While the federal administration remains preoccupied with the infrastructure and social spending bills, chances of another stimulus check remain slim for now. But many states have come up with their own version of the stimulus check, aided by federal funds for the purpose.
There has been a subtle shift in responsibility and states are chipping in to ensure that citizens are financially provided for. While direct stimulus checks have gone down, many other initiatives are on offer to tide over the economic effects of the pandemic.
It is not only the stimulus checks that are a source of support for people affected by the pandemic, there are other programs, including tax breaks and enhanced child tax credit support payments. Each state has its stimulus support and the amount and the beneficiaries have varied accordingly.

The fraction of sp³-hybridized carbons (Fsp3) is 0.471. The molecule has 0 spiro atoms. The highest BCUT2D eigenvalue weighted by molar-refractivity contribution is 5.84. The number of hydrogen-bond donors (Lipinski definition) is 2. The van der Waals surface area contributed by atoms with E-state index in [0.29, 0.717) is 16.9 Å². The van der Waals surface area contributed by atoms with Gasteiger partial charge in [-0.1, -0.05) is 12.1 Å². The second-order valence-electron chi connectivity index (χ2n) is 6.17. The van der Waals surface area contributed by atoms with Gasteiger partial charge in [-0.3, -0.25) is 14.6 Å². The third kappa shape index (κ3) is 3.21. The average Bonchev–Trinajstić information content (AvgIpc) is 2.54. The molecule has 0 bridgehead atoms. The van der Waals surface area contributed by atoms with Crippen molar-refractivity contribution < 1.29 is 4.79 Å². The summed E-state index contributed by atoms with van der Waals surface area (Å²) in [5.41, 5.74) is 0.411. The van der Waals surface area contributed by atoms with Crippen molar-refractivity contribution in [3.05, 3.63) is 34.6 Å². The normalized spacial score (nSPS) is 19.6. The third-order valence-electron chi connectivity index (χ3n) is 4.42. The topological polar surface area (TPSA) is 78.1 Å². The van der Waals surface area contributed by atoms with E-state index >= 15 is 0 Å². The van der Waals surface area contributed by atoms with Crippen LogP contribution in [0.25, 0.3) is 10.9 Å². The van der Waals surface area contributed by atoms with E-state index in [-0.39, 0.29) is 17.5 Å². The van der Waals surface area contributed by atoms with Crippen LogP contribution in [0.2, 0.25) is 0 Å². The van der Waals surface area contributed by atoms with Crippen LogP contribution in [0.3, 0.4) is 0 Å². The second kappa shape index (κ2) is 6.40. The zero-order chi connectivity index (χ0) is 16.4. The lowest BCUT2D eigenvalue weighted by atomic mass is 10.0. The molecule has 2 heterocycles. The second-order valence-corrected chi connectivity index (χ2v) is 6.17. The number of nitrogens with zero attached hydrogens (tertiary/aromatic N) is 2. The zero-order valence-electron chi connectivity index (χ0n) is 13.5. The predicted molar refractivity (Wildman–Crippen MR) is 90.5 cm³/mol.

Stimulus Check Payments Have Varied With Each State
Alaska has plans to transfer extra revenues from oil production to help residents with a supplement Permanent Fund Dividend worth $1,236. The state also has plans to support residents with their winter heating bills.
California was the first state off the mark with their Golden State stimulus check, which went out in two parts. The second phase of the stimulus check is worth between $600 and $1,100.
Connecticut has a provision of $1,000 for people who join the workforce after an unemployment break of 8 weeks.
Delaware is spending $50M from federal stimulus funds to train students and unemployed people and help them join the workforce. It has decided that it is better than just stimulus check support.
Florida has given $1,000 to teachers, first responders, and school administrators. Georgia has also supported its educators with a relief check of a similar value.
Louisiana is one state that suffered both from the pandemic and Hurricane Ida. The Red Cross has provided financial support to residents affected by the hurricane. Survivors are also eligible for a one-time relief check of $500.